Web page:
Birds

Birds of Ocracoke: The Redhead

Male and female Redheads in the pond near the Ocracoke ferry terminal. Center back is a male Mallard, and resting far right is a Green-winged Teal. Photo by Peter Vankevich

By Peter Vankevich

In the long waterfowl tradition of Ocracoke, perhaps the most endearing species for hunters, decoy carvers and bird lovers is the duck simply known at the Redhead (Aythya Americana).
There is a good reason for this. Starting in mid-fall, Redheads can congregate in the Pamlico Sound by the hundreds, if not the thousands.

From the dunes looking toward the sound someone without the aid of binoculars or a spotting scope may think there is a new shoal. But that dark area would be a raft of Redheads.
Or, you may notice a dark mass in the air rapidly and erratically moving up and down, left and right. The likelihood is that this a large flock of Redheads.

Redheads are diving ducks, part of the tribe known as pochards or scaups which feed by diving beneath the surface of the water. Other members of this group found in the region are Greater and Lesser Scaup, Ring-necked Ducks and Canvasbacks. Unlike sea ducks that also use their wings to move under water, Redheads use only their feet to propel while foraging.
Their diet consists of wide variety of food sources including seeds, buds and tubers of sub-aquatic plants, larvae, eggs, snails and other aquatic invertebrates.

Redheads. Photo by Peter Vankevich

The adult male has a rufous head and neck, black breast, gray body, black hindquarters, yellowish eye, and blue-gray bill with black tip and white subterminal band. The female is brownish with a whitish belly, grayish secondary wings and a dark eye.

The most similar appearing duck is the Canvasback which is not very common around Ocracoke but is in much of eastern North America. Male Redheads are best distinguished from male Canvasbacks by a more reddish head and neck. The Canvasback head shape has a noticeable sloped forehead.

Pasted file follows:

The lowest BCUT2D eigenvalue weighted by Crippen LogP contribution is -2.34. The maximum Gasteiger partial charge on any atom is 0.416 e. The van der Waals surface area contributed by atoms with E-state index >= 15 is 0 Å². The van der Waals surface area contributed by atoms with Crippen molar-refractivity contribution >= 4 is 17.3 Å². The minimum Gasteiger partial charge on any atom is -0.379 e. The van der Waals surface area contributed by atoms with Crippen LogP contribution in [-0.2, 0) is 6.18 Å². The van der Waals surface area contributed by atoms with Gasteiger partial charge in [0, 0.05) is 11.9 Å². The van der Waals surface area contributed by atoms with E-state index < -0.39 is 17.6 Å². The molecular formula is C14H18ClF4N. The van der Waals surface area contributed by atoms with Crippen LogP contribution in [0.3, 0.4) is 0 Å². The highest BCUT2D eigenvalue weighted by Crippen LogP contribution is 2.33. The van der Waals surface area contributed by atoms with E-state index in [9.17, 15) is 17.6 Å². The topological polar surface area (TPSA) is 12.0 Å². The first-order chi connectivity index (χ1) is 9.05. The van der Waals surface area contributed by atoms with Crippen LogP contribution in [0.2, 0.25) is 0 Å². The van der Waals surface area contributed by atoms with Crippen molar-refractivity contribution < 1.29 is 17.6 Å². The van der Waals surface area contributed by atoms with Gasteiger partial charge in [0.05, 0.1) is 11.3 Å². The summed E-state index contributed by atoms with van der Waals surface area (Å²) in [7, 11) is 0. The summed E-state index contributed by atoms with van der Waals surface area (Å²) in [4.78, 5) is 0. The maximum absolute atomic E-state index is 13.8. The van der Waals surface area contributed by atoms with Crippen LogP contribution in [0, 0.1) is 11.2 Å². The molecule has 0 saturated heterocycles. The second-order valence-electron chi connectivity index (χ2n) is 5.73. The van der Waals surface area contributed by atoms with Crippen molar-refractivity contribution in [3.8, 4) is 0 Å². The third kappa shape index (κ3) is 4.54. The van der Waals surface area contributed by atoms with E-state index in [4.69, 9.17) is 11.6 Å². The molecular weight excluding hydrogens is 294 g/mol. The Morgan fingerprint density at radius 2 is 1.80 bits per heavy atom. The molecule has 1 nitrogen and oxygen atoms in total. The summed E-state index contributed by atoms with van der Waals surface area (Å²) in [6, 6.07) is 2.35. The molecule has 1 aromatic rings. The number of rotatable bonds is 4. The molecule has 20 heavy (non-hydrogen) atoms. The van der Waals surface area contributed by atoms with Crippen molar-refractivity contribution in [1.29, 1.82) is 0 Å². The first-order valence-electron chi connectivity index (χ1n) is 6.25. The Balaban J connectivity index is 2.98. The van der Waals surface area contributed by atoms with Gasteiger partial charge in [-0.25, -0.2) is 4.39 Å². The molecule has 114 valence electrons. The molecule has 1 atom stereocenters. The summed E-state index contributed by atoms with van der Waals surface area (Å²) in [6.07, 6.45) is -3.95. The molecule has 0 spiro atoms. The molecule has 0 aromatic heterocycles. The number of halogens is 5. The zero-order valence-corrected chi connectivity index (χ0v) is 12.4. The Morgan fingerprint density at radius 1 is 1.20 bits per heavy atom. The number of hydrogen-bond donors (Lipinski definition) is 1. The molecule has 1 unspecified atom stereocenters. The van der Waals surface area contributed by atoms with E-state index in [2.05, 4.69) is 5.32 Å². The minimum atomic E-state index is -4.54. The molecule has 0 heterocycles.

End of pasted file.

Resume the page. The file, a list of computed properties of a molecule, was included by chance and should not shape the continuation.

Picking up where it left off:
The Redhead, created by Dan Robinson, is the featured decoy for the Second annual Ocracoke Waterfowl Festival April 20. Photo: Peter Vankevich

Redheads nest primarily in ponds and other wetlands of the Midwest’s prairie pothole region where there are dense plants that provide for food and cover. Smaller breeding populations are scattered across marshes and rivers from Alaska to California’s Salton Sea, on lakes and wetlands, streams and cropland and sewage ponds.

Comfortable in both salt and fresh water habitats, Redheads have an extensive wintering range throughout the United States.

Hatchlings are precocial. Born fully covered with down, they leave the nests within a day or two. The mother hens often lead their broods, usually from five to seven young, to nearby deeper marshes or lakes to raise them. The mother hen abandons the chicks at around eight weeks old and before they are capable of flying. They ducklings remain flightless for another two to four weeks. Males usually abandon their mates early in incubation.

In addition to laying and raising their own clutches, more than any other North American duck, they engage in extensive brood parasitism by laying their eggs in other species nests as well as their own. This parasitism may be practiced more by inexperienced younger females.
Redheads most often lay their eggs in Canvasbacks nest, but Redheads may lay eggs in the nests of Mallards, Northern Pintail, Gadwall, American Wigeon, Northern Shovelers, Blue-winged and Cinnamon Teal, Lesser Scaup, Ring-necked Duck and Ruddy Ducks.

The foster hens raise these redhead ducklings as their own. There are even records of them laying eggs in nests of American Bittern and, amazingly, a record in a Northern Harrier nest.

Listen: The Macaulay Library at the Cornell Lab of Ornithology has a variety of Redhead recordings. Click here.

When to see: Fall into spring, arrivals and departures vary from year-to-year. 

Where: Sound, inlets, off Springer’s Point, Silver Lake harbor, along the ferry routes 

Birds of the Outer Banks Checklist

Redhead Ducks off Portsmouth Island. Photo by Brian Smith

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